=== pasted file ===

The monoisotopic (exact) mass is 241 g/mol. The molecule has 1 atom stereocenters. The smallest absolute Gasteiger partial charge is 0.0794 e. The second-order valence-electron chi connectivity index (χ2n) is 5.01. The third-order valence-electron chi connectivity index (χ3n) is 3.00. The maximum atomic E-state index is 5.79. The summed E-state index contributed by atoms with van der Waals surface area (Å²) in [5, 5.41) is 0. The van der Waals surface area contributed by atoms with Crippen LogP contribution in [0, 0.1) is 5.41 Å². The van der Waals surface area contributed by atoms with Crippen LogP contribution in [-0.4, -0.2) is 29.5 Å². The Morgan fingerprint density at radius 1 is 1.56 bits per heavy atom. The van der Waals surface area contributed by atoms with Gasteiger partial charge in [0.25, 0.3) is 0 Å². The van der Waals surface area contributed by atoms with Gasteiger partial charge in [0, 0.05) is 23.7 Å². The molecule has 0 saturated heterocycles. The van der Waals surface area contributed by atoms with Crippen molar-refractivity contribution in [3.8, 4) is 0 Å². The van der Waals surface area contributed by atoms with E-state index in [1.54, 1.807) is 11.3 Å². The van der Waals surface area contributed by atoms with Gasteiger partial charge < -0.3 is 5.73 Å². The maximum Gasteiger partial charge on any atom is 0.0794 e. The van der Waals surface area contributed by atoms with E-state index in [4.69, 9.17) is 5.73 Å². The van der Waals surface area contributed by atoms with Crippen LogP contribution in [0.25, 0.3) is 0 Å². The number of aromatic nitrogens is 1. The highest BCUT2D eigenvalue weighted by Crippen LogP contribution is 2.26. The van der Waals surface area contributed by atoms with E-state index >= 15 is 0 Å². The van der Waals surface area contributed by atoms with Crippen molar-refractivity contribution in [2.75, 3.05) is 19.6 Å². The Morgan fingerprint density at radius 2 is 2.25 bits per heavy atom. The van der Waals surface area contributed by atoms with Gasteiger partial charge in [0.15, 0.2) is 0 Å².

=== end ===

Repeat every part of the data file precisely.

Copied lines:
The monoisotopic (exact) mass is 241 g/mol. The molecule has 1 atom stereocenters. The smallest absolute Gasteiger partial charge is 0.0794 e. The second-order valence-electron chi connectivity index (χ2n) is 5.01. The third-order valence-electron chi connectivity index (χ3n) is 3.00. The maximum atomic E-state index is 5.79. The summed E-state index contributed by atoms with van der Waals surface area (Å²) in [5, 5.41) is 0. The van der Waals surface area contributed by atoms with Crippen LogP contribution in [0, 0.1) is 5.41 Å². The van der Waals surface area contributed by atoms with Crippen LogP contribution in [-0.4, -0.2) is 29.5 Å². The Morgan fingerprint density at radius 1 is 1.56 bits per heavy atom. The van der Waals surface area contributed by atoms with Gasteiger partial charge in [0.25, 0.3) is 0 Å². The van der Waals surface area contributed by atoms with Gasteiger partial charge in [0, 0.05) is 23.7 Å². The molecule has 0 saturated heterocycles. The van der Waals surface area contributed by atoms with Crippen molar-refractivity contribution in [3.8, 4) is 0 Å². The van der Waals surface area contributed by atoms with E-state index in [1.54, 1.807) is 11.3 Å². The van der Waals surface area contributed by atoms with Gasteiger partial charge < -0.3 is 5.73 Å². The maximum Gasteiger partial charge on any atom is 0.0794 e. The van der Waals surface area contributed by atoms with E-state index in [4.69, 9.17) is 5.73 Å². The van der Waals surface area contributed by atoms with Crippen LogP contribution in [0.25, 0.3) is 0 Å². The number of aromatic nitrogens is 1. The highest BCUT2D eigenvalue weighted by Crippen LogP contribution is 2.26. The van der Waals surface area contributed by atoms with E-state index >= 15 is 0 Å². The van der Waals surface area contributed by atoms with Crippen molar-refractivity contribution in [2.75, 3.05) is 19.6 Å². The Morgan fingerprint density at radius 2 is 2.25 bits per heavy atom. The van der Waals surface area contributed by atoms with Gasteiger partial charge in [0.15, 0.2) is 0 Å².